But the reports that are available can be studied in a scientific fashion as much as any other event that depends on people reporting what they have seen or done. Fr John draws out these similarities and differences.

The next question is what the experiences mean. Are they the result of some bodily activity that produces the remembrances when the person revives? That would be to say that the person saw and experienced nothing while clinically dead but that the physical processes produced the report. There are several problems with this response because all our perceptions and activities are accompanied by bodily events, including brain activity. Thus, when we are happy, in love, or sad and despairing, something is happening in our bodies. But we do not then say that we were not happy, in love, sad or despairing.

Fr John deals with these alternatives in a chapter called 'The Sceptics'. I think that he might have done more with the alternatives. The problem here is reductionism, the process by which complex matters are reduced to simpler causes. The key phrase here is that it is 'all a matter of...'. I am always wary of reductionism and Fr John's subject is a likely place to find it.

When Fr John links these studies to the afterlife, he moves to another level of knowledge and reality; one that is not open to the same kind of verification that was used to collate the reports of NDEs. This kind of knowledge is based on belief.

We might imagine that a person's prior belief about the afterlife will influence their perceptions of the meaning of NDEs. We might also expect that much will depend on whether a person has experienced the phenomenon, as Fr John reports of himself, or whether the person is, like me, an observer.

The reports collated by Fr John show that NDEs often, but not always, change people's views of the afterlife, usually in favour.

There is a theological component to this discussion. People report bliss, light and something approaching universal love. If these are features of the afterlife, we are heading in a universalist direction. That is to say, after death, we are all accepted. Some versions of Christian theology would suggest that this is not the case, that there may be quite different results for different people. This hints at a larger discussion that Fr John does not entertain and nor will I.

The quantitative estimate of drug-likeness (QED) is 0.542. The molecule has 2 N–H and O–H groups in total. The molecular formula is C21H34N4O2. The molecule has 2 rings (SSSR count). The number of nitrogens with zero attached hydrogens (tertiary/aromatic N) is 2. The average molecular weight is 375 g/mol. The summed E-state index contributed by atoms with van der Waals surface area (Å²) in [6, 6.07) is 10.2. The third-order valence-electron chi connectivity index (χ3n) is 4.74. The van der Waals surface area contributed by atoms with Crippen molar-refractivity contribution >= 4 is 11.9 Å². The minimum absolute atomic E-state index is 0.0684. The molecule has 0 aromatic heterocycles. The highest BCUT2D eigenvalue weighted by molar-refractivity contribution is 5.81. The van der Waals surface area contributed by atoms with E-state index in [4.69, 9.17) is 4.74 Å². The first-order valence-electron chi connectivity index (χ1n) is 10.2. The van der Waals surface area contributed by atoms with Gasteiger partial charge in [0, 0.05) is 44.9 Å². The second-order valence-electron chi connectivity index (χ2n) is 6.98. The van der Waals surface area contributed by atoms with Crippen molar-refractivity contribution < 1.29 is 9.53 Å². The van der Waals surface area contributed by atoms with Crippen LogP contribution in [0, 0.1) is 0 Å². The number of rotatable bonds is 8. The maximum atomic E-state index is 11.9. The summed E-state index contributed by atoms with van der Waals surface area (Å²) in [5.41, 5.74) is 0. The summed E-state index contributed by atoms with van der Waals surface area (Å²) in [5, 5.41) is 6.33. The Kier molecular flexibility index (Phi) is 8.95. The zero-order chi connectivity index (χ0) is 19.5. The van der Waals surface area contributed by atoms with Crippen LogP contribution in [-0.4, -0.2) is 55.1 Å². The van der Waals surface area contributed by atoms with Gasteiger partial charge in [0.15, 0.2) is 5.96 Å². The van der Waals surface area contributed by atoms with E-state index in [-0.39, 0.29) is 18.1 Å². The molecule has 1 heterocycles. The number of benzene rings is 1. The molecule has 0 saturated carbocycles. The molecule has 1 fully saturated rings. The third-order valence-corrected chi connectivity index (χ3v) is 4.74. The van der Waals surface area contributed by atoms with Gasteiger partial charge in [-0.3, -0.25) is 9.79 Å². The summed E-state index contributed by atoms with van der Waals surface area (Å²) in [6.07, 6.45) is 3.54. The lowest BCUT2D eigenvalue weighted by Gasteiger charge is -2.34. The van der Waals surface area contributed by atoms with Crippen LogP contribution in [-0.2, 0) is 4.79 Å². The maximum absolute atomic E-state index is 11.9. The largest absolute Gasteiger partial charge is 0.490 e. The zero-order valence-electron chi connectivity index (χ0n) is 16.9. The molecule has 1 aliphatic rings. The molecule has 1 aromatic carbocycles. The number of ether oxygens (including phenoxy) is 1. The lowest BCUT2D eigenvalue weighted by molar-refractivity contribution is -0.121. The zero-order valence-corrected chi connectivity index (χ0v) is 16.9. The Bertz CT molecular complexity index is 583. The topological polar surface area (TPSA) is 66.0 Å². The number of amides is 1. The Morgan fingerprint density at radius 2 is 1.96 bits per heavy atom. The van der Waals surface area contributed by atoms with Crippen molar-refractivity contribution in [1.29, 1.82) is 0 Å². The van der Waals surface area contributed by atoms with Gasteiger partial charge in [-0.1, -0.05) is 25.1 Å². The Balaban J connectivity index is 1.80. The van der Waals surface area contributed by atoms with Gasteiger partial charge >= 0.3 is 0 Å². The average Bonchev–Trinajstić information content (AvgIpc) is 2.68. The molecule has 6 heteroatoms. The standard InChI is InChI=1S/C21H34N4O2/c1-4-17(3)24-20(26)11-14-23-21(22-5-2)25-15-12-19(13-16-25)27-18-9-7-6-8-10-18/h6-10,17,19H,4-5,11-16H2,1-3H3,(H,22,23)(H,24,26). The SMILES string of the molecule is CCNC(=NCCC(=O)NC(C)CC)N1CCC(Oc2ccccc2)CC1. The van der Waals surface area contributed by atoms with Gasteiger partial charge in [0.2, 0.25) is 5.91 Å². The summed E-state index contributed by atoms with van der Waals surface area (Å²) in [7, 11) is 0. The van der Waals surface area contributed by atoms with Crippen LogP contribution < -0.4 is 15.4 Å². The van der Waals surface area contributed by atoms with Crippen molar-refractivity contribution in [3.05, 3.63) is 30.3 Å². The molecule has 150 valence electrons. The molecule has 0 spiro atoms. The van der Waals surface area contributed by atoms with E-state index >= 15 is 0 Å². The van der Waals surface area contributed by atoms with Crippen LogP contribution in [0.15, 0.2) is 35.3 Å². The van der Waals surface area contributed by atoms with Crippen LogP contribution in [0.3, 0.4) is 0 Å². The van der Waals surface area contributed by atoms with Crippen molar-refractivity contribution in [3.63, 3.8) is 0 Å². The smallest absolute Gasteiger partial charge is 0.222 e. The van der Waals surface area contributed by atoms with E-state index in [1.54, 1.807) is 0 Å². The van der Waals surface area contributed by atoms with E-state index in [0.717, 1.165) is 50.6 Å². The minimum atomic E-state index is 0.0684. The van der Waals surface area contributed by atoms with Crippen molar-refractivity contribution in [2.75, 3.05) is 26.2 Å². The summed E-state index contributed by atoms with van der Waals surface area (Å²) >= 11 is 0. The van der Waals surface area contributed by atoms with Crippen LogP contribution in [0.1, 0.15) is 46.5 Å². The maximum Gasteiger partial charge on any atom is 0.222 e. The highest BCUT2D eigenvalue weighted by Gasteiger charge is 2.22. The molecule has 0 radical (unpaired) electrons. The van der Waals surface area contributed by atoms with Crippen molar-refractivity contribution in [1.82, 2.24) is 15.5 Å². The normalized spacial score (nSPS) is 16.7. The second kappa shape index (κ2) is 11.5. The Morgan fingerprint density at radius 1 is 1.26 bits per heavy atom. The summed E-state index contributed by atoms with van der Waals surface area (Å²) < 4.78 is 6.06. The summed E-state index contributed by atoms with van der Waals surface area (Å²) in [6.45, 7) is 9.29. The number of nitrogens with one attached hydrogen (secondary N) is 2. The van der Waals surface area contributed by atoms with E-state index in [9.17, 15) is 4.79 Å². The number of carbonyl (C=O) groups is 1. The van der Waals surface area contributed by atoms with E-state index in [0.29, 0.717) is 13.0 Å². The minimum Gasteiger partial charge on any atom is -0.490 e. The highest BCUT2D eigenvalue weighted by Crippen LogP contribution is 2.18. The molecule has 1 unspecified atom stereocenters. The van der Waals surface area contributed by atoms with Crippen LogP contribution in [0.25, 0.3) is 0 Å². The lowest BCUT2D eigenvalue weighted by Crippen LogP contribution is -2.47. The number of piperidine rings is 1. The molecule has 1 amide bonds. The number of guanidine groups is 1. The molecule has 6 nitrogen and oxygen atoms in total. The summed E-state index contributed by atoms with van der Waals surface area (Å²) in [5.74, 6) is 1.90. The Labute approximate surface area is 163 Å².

Fr John has written an interesting book that brings together materials most of us would find hard to locate. The afterlife is an enduring subject of interest.

In our popular culture, we refer frequently to deceased persons looking down on us or to our chance to be reunited with them after death. Alternative views suggest a continuous process of birth and rebirth leading finally to ultimate rest. Some think that we can communicate directly with the dead. I make no comment on any of these views but they show how intrigued we are by death and its aftermath.

If you wish to purchase copy of Fr John's book, you can enquire of your local book store which, if not holding stock, can get it in for you from the publisher. It is also available for sale at St. James' Church, King Street, and Christ Church St Laurence, Railway Square.